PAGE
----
Historically, medication has been prescribed with a “one-size-fits-all” approach. Advances in genetic testing now allow medication to be tailored to the individual. In 2003 the Human Genome Project mapped the entire human genome (the complete set of DNA).
Humans have 23 pairs of chromosomes within the nucleus of each cell. Each chromosome has hundreds to thousands of genes. Each gene carries DNA (instructions for making proteins). Humans have an estimated 30,000 genes, some of which are responsible for how the body uses medications. Even a small difference in a gene can have a large impact on the way the body responds to medication. Humans share around 99.5 percent of their genomes. The 0.5 percent difference accounts for millions of differences between the DNA of two individuals. The study of how your genes affect individual responses to medications is known as pharmacogenetics.
What is pharmacogenetic testing?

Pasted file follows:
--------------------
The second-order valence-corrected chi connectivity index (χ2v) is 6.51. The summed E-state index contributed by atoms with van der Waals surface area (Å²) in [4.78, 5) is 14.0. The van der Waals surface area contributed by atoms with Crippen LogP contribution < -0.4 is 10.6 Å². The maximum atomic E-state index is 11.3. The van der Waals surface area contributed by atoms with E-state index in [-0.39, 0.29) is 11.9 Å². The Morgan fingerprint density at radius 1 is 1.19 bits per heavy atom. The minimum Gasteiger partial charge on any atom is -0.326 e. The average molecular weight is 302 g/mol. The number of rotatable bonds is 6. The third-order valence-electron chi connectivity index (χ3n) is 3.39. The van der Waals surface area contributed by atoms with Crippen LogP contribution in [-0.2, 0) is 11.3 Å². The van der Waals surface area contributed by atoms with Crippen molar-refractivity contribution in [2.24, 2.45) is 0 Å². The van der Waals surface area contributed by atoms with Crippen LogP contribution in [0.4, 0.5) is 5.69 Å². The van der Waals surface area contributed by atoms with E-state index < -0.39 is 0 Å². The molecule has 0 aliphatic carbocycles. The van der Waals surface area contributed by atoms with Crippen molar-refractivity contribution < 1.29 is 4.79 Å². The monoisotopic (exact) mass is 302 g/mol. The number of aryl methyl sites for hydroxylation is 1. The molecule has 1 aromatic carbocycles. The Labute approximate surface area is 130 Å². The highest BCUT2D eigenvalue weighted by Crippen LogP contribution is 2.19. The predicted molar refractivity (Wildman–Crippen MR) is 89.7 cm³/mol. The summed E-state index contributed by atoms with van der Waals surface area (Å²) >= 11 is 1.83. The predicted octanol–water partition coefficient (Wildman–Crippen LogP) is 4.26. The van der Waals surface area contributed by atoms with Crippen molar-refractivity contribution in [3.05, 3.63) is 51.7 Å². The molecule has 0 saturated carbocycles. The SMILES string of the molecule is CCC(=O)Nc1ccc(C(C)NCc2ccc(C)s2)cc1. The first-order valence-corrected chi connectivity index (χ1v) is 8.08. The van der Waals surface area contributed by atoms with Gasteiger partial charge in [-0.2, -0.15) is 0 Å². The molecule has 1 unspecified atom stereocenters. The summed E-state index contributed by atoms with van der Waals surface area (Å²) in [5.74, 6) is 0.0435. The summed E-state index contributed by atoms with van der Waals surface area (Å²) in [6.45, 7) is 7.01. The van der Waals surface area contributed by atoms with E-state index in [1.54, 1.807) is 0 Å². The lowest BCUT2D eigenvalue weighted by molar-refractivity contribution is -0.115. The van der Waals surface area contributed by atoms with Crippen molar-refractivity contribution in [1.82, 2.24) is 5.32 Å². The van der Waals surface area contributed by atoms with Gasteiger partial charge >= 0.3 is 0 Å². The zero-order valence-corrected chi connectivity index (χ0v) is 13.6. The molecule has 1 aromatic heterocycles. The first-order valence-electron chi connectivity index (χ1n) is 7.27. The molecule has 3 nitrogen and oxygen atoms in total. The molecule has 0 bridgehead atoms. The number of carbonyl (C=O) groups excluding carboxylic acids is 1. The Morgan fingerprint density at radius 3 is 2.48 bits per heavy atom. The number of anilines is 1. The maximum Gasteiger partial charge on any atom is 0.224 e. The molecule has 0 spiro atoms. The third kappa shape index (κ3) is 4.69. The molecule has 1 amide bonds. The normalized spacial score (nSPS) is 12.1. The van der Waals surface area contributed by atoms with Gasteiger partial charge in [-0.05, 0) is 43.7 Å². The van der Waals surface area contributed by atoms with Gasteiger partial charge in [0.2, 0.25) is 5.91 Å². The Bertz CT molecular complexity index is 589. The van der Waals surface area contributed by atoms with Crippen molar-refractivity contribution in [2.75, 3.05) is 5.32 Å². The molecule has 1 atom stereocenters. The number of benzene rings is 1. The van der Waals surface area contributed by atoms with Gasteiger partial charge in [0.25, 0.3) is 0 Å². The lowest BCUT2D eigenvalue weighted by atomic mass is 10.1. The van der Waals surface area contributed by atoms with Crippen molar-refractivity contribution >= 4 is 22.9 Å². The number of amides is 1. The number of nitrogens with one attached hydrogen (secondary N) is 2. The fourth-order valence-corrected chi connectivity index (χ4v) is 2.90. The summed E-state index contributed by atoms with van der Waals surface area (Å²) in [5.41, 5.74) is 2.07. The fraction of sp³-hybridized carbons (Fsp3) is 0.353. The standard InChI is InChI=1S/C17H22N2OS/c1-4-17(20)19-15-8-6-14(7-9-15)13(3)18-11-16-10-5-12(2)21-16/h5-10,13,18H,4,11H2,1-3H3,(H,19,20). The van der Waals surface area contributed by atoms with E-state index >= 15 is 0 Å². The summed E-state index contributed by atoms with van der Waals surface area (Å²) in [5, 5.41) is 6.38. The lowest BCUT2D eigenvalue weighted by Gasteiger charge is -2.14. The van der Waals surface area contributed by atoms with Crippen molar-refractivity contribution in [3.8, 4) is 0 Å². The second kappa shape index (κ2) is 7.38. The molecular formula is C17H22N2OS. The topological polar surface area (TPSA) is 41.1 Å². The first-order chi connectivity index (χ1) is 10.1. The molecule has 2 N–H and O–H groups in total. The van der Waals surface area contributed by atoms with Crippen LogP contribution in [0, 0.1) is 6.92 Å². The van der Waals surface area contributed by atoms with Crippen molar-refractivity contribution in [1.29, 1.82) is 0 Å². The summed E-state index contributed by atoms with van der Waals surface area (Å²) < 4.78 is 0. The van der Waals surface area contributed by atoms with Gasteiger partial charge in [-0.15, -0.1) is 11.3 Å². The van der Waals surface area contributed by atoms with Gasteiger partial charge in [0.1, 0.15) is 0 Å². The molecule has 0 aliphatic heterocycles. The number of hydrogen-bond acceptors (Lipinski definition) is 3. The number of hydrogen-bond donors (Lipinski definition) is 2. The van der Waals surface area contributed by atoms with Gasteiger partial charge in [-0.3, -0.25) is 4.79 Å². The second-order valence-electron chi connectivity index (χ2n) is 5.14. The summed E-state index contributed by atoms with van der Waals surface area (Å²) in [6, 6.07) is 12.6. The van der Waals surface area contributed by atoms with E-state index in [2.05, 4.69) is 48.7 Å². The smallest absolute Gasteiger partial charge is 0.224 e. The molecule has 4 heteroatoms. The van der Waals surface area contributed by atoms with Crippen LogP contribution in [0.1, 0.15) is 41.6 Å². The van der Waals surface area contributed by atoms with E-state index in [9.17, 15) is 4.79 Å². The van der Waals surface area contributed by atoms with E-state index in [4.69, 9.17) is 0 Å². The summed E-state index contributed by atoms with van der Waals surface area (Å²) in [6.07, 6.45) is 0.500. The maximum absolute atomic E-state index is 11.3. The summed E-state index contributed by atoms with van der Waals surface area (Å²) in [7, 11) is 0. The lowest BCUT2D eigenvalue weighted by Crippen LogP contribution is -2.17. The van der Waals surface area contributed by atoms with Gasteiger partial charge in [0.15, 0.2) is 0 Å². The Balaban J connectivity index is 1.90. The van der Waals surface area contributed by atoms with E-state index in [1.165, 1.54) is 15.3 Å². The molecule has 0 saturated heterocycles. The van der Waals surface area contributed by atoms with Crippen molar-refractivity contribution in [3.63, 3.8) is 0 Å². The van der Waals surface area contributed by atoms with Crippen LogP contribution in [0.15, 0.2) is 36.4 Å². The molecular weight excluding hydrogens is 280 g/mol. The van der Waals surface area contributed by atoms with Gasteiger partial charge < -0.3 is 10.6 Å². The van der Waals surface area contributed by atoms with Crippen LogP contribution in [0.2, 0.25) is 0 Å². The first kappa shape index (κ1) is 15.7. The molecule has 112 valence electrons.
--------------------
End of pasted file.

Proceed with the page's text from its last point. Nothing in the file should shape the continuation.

With pharmacogenetic testing, an individual’s blood or saliva is used by a laboratory to look for changes in genes. Pharmacogenetic testing can determine whether a medication is an effective treatment, the dose of medication you may need, if you are likely to have side effects from a medication, or the likelihood of drug-to-drug interactions.
How do we know how genes affect medication response?
Researchers compare the genomes of people taking the same medication. They look for sets of people with certain genetic variations who share common treatment responses. These responses are things like greater side effects, a need for a higher dose, no benefit from the drug, or the optimal duration of treatment.
How is pharmacogenetic testing being used?
Doctors in primary care, mental health, cardiology, asthma, and cancer use pharmacogentic information to help prescribe the best drug for the patient. This information is used along…